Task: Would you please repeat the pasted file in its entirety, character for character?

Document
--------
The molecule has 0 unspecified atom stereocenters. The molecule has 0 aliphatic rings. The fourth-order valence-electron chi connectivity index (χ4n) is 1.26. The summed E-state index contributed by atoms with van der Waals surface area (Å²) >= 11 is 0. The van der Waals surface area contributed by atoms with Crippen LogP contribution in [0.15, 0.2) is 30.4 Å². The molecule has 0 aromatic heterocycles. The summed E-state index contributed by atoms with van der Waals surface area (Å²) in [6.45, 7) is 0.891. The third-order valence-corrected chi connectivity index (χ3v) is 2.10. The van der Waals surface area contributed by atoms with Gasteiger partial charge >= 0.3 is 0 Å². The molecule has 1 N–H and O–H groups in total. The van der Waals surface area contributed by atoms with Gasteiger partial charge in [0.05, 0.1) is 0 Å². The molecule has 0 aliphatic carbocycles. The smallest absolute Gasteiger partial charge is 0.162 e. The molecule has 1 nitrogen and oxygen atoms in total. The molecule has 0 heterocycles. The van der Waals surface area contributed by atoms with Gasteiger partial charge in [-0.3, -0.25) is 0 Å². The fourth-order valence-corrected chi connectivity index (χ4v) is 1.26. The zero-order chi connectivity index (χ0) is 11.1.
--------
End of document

The molecule has 0 unspecified atom stereocenters. The molecule has 0 aliphatic rings. The fourth-order valence-electron chi connectivity index (χ4n) is 1.26. The summed E-state index contributed by atoms with van der Waals surface area (Å²) >= 11 is 0. The van der Waals surface area contributed by atoms with Crippen LogP contribution in [0.15, 0.2) is 30.4 Å². The molecule has 0 aromatic heterocycles. The summed E-state index contributed by atoms with van der Waals surface area (Å²) in [6.45, 7) is 0.891. The third-order valence-corrected chi connectivity index (χ3v) is 2.10. The van der Waals surface area contributed by atoms with Gasteiger partial charge >= 0.3 is 0 Å². The molecule has 1 N–H and O–H groups in total. The van der Waals surface area contributed by atoms with Gasteiger partial charge in [0.05, 0.1) is 0 Å². The molecule has 0 aliphatic carbocycles. The smallest absolute Gasteiger partial charge is 0.162 e. The molecule has 1 nitrogen and oxygen atoms in total. The molecule has 0 heterocycles. The van der Waals surface area contributed by atoms with Gasteiger partial charge in [-0.3, -0.25) is 0 Å². The fourth-order valence-corrected chi connectivity index (χ4v) is 1.26. The zero-order chi connectivity index (χ0) is 11.1.